Once every couple of days, our youngest daughter will tell us she has a baby in her belly. She says this pretty casually, as though it is the most natural thing in the world to say. She says it with a huge smile on her face and a baby carrier strapped to her chest. Apparently, she’s unaware of how hard it can be to raise kids.
Now, to give some perspective, our youngest daughter is an only recently minted four-year-old. Her sexual reproduction education is limited at this point. She knows that, in our family, her dad has a penis and her mom has a vulva. She understands the idea of the uterus. She knows babies aren’t delivered by the stork, that we used a midwife, and that every birth is different, but she isn’t aware of much more beyond that.
There are parents who think that teaching kids about their own bodies is dangerous. That telling them that they can derive pleasure from their own bodies, and that sex is something many people think about, are not things we should talk about with our kids. There are people who suggest that introducing sexual and health education at a young age is detrimental to the wellbeing of our kids.
“Let them experience childhood!”
“They are just so innocent right now, I don’t want to ruin that for them!”
We are not parents who agree.
We are parents who think education is more important than imaginary concepts of childhood innocence. Our kids are resilient and our kids are smart. Knowing the correct terms for their anatomy doesn’t remove their ability to pick flowers while they play soccer. Helping them understand that their body is different from everyone else’s doesn’t keep them from blowing bubbles. We also think it is incredibly easy to start sex-positive education experience for our kids using situations nearly every parent finds themselves in.
Which brings me again to an important fact: our youngest daughter is only four.
One of the biggest mistakes parents can make is assuming that the idea of consent can only be talked about with kids once they are old enough to have discussions about sex. This is not at all the case. We can empower children from an early age by letting them know that they have the power to say no when it comes to matters of their own bodies, and that we’ll listen to them when they say it.
When You Ask For A Bedtime Kiss And They Say No
It’s as simple a scenario as will ever present itself in your house. You’ve read a bedtime story, you've refilled water bottles eight times, and you’ve turned off the light.
I know how tempting it is to plant a kiss on your child’s forehead. I know how simple it seems. But ask anyway.
“Can I give you a kiss?”
86 times out of 100, the answer will probably be yes. But 14 times it won’t. And accepting that is immensely powerful in letting our kids know they are the rulers of their own body.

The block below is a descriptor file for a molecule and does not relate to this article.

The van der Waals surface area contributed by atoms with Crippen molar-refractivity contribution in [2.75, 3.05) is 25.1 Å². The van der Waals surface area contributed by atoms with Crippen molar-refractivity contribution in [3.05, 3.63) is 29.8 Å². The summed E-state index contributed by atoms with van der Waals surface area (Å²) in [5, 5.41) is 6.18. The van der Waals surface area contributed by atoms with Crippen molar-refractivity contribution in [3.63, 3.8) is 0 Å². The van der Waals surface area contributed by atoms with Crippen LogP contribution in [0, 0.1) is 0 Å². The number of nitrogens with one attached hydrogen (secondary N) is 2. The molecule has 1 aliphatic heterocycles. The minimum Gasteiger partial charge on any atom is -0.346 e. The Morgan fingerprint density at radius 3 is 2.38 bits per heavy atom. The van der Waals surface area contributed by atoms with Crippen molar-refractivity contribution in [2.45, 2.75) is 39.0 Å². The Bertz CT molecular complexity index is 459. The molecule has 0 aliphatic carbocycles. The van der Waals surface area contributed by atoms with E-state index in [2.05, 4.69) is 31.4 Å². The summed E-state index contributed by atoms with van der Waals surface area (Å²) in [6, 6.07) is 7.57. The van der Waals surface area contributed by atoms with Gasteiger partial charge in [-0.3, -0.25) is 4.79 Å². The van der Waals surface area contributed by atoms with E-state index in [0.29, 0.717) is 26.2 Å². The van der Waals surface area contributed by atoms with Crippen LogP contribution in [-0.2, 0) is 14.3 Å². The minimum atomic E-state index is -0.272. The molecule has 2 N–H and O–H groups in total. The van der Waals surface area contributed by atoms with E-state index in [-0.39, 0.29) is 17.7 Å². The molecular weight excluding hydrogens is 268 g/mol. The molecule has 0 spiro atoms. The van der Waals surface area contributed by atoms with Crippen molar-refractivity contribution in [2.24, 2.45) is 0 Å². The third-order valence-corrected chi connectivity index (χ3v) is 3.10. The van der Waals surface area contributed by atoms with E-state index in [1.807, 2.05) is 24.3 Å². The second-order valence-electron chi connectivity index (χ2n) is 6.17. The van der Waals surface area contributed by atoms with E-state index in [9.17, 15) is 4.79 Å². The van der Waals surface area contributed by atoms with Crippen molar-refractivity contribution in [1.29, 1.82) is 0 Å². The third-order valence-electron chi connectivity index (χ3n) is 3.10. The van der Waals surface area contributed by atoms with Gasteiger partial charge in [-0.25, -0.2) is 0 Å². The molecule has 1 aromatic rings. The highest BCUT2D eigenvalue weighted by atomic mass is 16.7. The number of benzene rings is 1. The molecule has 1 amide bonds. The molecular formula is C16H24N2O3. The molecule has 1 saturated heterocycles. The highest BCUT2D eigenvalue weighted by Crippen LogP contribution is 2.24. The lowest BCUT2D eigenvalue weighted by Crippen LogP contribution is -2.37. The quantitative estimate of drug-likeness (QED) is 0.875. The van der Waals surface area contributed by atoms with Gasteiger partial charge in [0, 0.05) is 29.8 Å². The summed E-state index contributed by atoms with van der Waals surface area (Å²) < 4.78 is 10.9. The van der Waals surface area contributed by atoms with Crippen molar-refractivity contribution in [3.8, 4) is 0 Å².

It also sets a very positive tone for what consent means in a future sexual relationship: not “no means I can do something simple,” but “no means no.”
When They Don't Want A Goodbye Hug From Family Members
This is a great opportunity to show your kids that you’ll lobby for them and to show family members that.
It’s great to have family members who want to give goodbye kisses when they leave. It’s greater when they ask for permission first, and it’s the greatest when they work with a child to negotiate some other form of saying goodbye if they don’t feel comfortable (or, as kids are known to do, just don’t want to do something) enough for a hug.
Work with them to find a compromise. How about a high five? Or how about yelling goodbye from underneath the blanket they’ve gone to hide under?
When It's Time To Go To The Doctor's Office For Vaccinations
Because I know there are people out there waiting to pounce on situations like this as situations where consent cannot be considered.
“I bet your kids don’t want to get needles when you bring them to get vaccines! So now you either don’t get them vaccinated or you don’t listen when they say no!”
We do get our kids vaccinated, they do say no, and we still listen to them when they tell us that. These are the situations where we earn our World’s Number One parenting mugs.
“Yes, you need to stay healthy. And when you are older, you can make these choices for yourself. But right now you need to get your vaccinations. So let’s talk about ways we can do this.”
Give your kids a chance to express why they do not want to do something. Let them know that their feelings are valid and that you understand them. Explain to them why, in cases of physical health, you have to make decisions as a parent.
You can start these conversations well in advance of appointments to help reduce the likelihood of conflict at the appointment.
All in all, there are opportunities every day to teach our kids lessons in consent. It’s also important to recognize that you can express affection for your children and respect their choices at the same time. Bedtime kisses and tickle fights are a fun part of being a parent. But so is raising a confident child who understands boundaries and knows people will respect them.
Kiss your kids, by all means. But let them decide the frequency.